So. This whole updating very often thing hasn't been going all that well, but in my defense a lot has been happening recently, not the least of which is having my grandfather in the hospital. Don't worry, he is almost certainly going to be okay.
Before I move on to the sketches, I have one thing to point out. I was never happy with my intro message to this site, or with the fact that it never had much of a meaning. With that in mind, I've written an about Subwayfox.net.
Now, in order to get myself scanning for next time around, here is a nice and large update to bring me more up to date.
I've just noticed that all the images I've been uploading still have my signature as 2k7, even though almost all of them were made in 2008! Why didn't anyone tell me!? Anyway, I can't fix today's as I'm on my laptop at a cafe and don't have the proper font to fix the signature. So, I guess in subwayfox.net Art Time™ 2008 officially begins on February the 22nd. Well, that's about on par with everything else I do...
On to the update: a sketch of a Chinese ink painting at the Met.
Older updates below.
Lunar Eclipse. Time = Now. Go = Look. Collect $200 = ATM.
Sorry the picture is crappy, it is from a video, the only way I could get a decent exposure. I need a damn tripod; I have one, but I can't find it. Anyway.
And, of course, the internet is already full of much, much better photos. But I had to try, right? RIGHT!?!?!?!
So... wow, it's been far too long since I put anything really of my own on the site. I've done all sorts of work, but somehow the leap between the page (or even my own hard drive) and this site seems to be a large mental leap.
I did have a brainstorm on that front, however. I figured I would try to upload something from my sketchbook, or maybe post some of my writing or thoughts, every Friday. That sounds like a plan, right? Well, as you can see, I'm a little late. Well, more than a little; you see, I came up with this plan about three weeks ago. ::shakes head::
But! I still have a saving grace! I figured, hell, to get started, how about one drawing a day for a week or so? I have a backlog to put up, that's for sure. Not only that, but I drew a nice picture / card for my mother for Valentine's day. What could be better to start with? Of course, having procrastinated to miss both Valentine's day and that first Friday, I'm not off to a great start. But what the hell, here it goes. Let's get this thing started.
This is for everyone out there; a belated Valentine. Not that I'm a big fan of the holiday, but a little love is always a good thing. Enjoy, and I'll see you tomorrow ::fingers crossed::
53" + 2600 = The Most Awesome Thing Ever.
Or at least quite close. And yes, that's Seaquest.
The time has been changed on this post by 3 hours or so to have it sink on the front page.
So, as many of you know, I drive a 2004 Prius a good bit. One thing that has bothered me about achieving the best fuel mileage is this: people normally tell you to accelerate fairly slowly to save gas. But I wonder, when accelerating onto the highway is it better to use full throttle or less? My thinking is that, even though during the moments of acceleration you use more fuel, the less time you spend accelerating the less power (and therefore less gas) you would need. Obviously, in city driving this is more of a moot point, since you don't have long periods of time at speed, but otherwise it is a difficult question.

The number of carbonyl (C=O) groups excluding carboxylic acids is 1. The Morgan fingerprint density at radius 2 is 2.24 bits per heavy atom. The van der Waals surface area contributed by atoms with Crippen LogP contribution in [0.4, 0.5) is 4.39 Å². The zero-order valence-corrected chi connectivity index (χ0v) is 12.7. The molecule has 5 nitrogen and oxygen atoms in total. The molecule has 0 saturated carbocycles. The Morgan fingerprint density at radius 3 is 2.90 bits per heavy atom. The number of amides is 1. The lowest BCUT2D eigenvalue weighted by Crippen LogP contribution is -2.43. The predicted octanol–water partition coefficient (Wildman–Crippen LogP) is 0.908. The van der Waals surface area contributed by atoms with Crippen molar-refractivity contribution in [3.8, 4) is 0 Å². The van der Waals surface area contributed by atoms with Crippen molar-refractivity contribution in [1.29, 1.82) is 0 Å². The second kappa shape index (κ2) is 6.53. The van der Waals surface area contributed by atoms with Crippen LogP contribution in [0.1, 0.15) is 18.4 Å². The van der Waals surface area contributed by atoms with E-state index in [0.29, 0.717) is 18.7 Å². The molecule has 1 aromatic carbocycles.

To try and find an answer, I made some calculations. At a zero to sixty time of around 30 seconds, probably the slowest reasonable acceleration one could put up with, the car averages about 25mpg according to the onboard computer. At 10 seconds, about the fastest the car can go, it averages about 5mpg. To maintain speed, I assume the car is running at 50mpg (this is actually probably too low, given my experience, but it is most important that the remaining distance's MPG be constant for this problem). The biggest assumptions here are the veracity of those two numbers, my assumption of a linear relationship between MPG and 0-60 time, and that the final MPG will be a relative constant, even though the battery's state will be different depending on acceleration. If I have a chance, I'll have to try and fill in better data later. But for now, with rudimentary physics formulas and rudimentary python, I can present you with this data:
MPG Scale over 1/2 mile, Prius Acceleration:
0-60: 35 ; Total time: 65.0 s; MPG: 41.9230769231
0-60: 30 ; Total time: 60.0 s; MPG: 40.0
0-60: 25 ; Total time: 55.0 s; MPG: 38.6363636364
0-60: 20 ; Total time: 50.0 s; MPG: 38.0
0-60: 15 ; Total time: 45.0 s; MPG: 38.3333333333
0-60: 10 ; Total time: 40.0 s; MPG: 40.0
So it would seem, interestingly, that hard acceleration is as effective, for highway merging, as Grandma acceleration. Again, take this data with a grain of salt, but I do think that the numbers are so close as to negate the importance of your acceleration run. If I get a chance, I'd like to run the same tests for city driving, as well as get better data, but for now, enjoy your highway merges. It seems like you can without much incident.